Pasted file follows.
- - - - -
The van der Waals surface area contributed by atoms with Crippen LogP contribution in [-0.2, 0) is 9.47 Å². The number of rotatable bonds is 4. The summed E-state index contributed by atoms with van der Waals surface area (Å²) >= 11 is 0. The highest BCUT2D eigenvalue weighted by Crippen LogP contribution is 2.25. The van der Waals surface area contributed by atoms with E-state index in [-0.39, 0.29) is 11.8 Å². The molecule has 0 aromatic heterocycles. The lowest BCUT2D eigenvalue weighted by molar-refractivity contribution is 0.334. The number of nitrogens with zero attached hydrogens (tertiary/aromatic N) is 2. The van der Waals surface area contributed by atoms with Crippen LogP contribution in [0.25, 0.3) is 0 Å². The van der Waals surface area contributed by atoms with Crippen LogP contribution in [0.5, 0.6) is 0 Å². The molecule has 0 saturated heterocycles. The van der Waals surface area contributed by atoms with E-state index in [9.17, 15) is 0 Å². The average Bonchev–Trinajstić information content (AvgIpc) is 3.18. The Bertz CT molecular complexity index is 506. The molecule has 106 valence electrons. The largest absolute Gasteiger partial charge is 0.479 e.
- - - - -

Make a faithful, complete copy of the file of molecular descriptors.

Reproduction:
The van der Waals surface area contributed by atoms with Crippen LogP contribution in [-0.2, 0) is 9.47 Å². The number of rotatable bonds is 4. The summed E-state index contributed by atoms with van der Waals surface area (Å²) >= 11 is 0. The highest BCUT2D eigenvalue weighted by Crippen LogP contribution is 2.25. The van der Waals surface area contributed by atoms with E-state index in [-0.39, 0.29) is 11.8 Å². The molecule has 0 aromatic heterocycles. The lowest BCUT2D eigenvalue weighted by molar-refractivity contribution is 0.334. The number of nitrogens with zero attached hydrogens (tertiary/aromatic N) is 2. The van der Waals surface area contributed by atoms with Crippen LogP contribution in [0.25, 0.3) is 0 Å². The van der Waals surface area contributed by atoms with Crippen LogP contribution in [0.5, 0.6) is 0 Å². The molecule has 0 saturated heterocycles. The van der Waals surface area contributed by atoms with E-state index in [9.17, 15) is 0 Å². The average Bonchev–Trinajstić information content (AvgIpc) is 3.18. The Bertz CT molecular complexity index is 506. The molecule has 106 valence electrons. The largest absolute Gasteiger partial charge is 0.479 e.